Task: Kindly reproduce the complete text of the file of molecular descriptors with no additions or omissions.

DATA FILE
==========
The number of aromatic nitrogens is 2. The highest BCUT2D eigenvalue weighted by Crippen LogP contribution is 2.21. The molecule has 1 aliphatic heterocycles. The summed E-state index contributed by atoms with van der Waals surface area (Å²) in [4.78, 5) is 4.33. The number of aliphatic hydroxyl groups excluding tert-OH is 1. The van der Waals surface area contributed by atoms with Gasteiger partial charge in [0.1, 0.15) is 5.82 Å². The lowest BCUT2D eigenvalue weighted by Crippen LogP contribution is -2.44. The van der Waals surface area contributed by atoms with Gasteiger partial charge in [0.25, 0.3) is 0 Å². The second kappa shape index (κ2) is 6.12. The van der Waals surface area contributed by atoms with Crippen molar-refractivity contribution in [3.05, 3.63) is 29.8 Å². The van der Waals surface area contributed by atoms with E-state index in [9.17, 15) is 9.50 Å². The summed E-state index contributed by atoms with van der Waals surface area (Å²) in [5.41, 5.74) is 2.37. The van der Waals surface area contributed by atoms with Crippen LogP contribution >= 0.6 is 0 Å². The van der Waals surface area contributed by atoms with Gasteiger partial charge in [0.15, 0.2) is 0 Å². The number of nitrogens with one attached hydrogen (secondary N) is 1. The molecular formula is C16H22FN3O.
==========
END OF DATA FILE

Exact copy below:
The number of aromatic nitrogens is 2. The highest BCUT2D eigenvalue weighted by Crippen LogP contribution is 2.21. The molecule has 1 aliphatic heterocycles. The summed E-state index contributed by atoms with van der Waals surface area (Å²) in [4.78, 5) is 4.33. The number of aliphatic hydroxyl groups excluding tert-OH is 1. The van der Waals surface area contributed by atoms with Gasteiger partial charge in [0.1, 0.15) is 5.82 Å². The lowest BCUT2D eigenvalue weighted by Crippen LogP contribution is -2.44. The van der Waals surface area contributed by atoms with Gasteiger partial charge in [0.25, 0.3) is 0 Å². The second kappa shape index (κ2) is 6.12. The van der Waals surface area contributed by atoms with Crippen molar-refractivity contribution in [3.05, 3.63) is 29.8 Å². The van der Waals surface area contributed by atoms with E-state index in [9.17, 15) is 9.50 Å². The summed E-state index contributed by atoms with van der Waals surface area (Å²) in [5.41, 5.74) is 2.37. The van der Waals surface area contributed by atoms with Crippen LogP contribution >= 0.6 is 0 Å². The van der Waals surface area contributed by atoms with Gasteiger partial charge in [0.15, 0.2) is 0 Å². The number of nitrogens with one attached hydrogen (secondary N) is 1. The molecular formula is C16H22FN3O.